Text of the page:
Iron deficiency anemia is a syndrome caused by iron deficiency and leading to a violation of hemoglobinopoiesis and tissue hypoxia. Clinical manifestations are represented by general weakness, drowsiness, decreased mental performance and physical endurance, tinnitus, dizziness, fainting, shortness of breath during exercise, palpitation, pallor. Hypochromic anemia is confirmed by laboratory data: a study of clinical blood analysis, serum iron, TIBC and ferritin. Therapy includes a therapeutic diet, iron supplementation, and in some cases, transfusion of erythrocyte mass.
D50 Iron deficiency anemia
Iron deficiency (microcytic, hypochromic) anemia is anemia caused by a lack of iron necessary for the normal synthesis of hemoglobin. Its prevalence in the population depends on gender, age and climatogeographic factors. According to generalized data, hypochromic anemia affects about 50% of young children, 15% of women of reproductive age and about 2% of men. Latent tissue iron deficiency is detected in almost every third inhabitant of the planet. Microcytic anemia accounts for 80-90% of all anemia in hematology. Since iron deficiency can develop in a variety of pathological conditions, this problem is relevant for many clinical disciplines: pediatrics, gynecology, gastroenterology, etc.
About 1 mg of iron is lost daily with sweat, feces, urine, and skin cells, and about the same amount (2-2.5 mg) enters the body with food. An imbalance between the body’s needs for iron and its intake from the outside or losses contributes to the development of iron deficiency anemia. Iron deficiency can occur both under physiological conditions and as a result of a number of pathological conditions and be caused by both endogenous mechanisms and external influences:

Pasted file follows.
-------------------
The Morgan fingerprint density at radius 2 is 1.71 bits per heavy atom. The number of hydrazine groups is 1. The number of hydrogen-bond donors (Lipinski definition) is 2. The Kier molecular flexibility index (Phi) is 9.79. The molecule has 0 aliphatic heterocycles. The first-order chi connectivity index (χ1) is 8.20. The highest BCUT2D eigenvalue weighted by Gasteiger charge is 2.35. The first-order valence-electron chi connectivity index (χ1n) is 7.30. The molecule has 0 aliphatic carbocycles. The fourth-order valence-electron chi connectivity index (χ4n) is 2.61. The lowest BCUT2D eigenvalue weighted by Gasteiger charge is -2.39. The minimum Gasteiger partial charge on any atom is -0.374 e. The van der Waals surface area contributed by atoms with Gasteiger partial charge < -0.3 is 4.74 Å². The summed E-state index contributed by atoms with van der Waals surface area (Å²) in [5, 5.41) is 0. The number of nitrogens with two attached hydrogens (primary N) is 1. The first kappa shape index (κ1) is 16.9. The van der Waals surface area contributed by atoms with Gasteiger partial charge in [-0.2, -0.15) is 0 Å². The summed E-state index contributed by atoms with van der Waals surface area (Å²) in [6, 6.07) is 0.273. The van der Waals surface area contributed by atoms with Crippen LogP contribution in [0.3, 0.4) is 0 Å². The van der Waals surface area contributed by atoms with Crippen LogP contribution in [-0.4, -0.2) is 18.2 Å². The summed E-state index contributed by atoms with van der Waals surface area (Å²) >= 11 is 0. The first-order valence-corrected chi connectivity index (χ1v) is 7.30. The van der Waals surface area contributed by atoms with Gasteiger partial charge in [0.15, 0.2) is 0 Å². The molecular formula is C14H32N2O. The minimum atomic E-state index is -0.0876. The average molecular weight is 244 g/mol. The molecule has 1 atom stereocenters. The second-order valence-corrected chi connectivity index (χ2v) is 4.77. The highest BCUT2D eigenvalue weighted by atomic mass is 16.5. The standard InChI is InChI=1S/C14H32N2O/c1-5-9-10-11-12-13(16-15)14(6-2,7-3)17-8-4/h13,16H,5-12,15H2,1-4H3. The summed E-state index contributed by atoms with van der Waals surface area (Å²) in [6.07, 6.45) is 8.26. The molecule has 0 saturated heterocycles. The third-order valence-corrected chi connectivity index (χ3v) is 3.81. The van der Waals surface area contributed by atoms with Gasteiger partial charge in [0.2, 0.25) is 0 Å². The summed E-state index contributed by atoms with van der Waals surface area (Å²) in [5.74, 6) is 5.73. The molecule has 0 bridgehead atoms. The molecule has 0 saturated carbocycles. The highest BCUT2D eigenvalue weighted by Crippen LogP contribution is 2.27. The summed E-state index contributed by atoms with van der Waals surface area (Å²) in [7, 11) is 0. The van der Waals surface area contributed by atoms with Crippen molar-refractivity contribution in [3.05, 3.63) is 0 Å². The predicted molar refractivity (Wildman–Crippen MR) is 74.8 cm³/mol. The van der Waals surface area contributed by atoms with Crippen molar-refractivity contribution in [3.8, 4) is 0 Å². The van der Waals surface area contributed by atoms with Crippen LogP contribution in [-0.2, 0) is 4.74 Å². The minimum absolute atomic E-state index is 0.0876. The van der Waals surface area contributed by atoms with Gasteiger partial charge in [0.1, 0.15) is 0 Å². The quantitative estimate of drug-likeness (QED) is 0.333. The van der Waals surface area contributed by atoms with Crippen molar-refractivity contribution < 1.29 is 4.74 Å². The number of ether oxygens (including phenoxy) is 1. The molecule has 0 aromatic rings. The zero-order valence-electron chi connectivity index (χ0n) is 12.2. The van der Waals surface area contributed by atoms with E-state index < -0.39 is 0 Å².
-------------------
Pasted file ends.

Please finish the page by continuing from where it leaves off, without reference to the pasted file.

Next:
Anemia is most often caused by chronic blood loss: copious menstruation, dysfunctional uterine bleeding; gastrointestinal bleeding from erosions of the gastric and intestinal mucosa, gastroduodenal ulcers, hemorrhoids, anal fissures, etc. Hidden, but regular blood loss is noted in helminthiasis, hemosiderosis of the lungs, exudative diathesis in children, etc.
A special group consists of persons with blood diseases – hemorrhagic diathesis (hemophilia, Willebrand’s disease), hemoglobinuria. It is possible to develop posthemorrhagic anemia caused by simultaneous, but massive bleeding during injuries and operations. Hypochromic anemia can occur due to iatrogenic causes – in donors who often donate blood; patients with CRF who are on hemodialysis.
Violation of the intake, absorption and transport of iron
Factors of the alimentary order include anorexia, vegetarianism and following diets with a restriction of meat products, poor nutrition; in children – artificial feeding, late introduction of complementary foods. A decrease in iron absorption is characteristic of intestinal infections, hypoacid gastritis, chronic enteritis, malabsorption syndrome, conditions after resection of the stomach or small intestine, gastrectomy. Much less often, iron deficiency anemia develops due to impaired transport of iron from the depot with insufficient protein-synthetic liver function – hypotransferrinemia and hypoproteinemia (hepatitis, cirrhosis of the liver).
Increased iron consumption
The daily need for a trace element depends on gender and age. The need for iron is highest in premature infants, young children and adolescents (due to high rates of development and growth), women of the reproductive period (due to monthly menstrual losses), pregnant women (due to the formation and growth of the fetus), nursing mothers (due to the consumption of milk). It is these categories that are most vulnerable to the development of iron deficiency anemia. In addition, an increase in the need and consumption of iron in the body is observed in infectious and tumor diseases.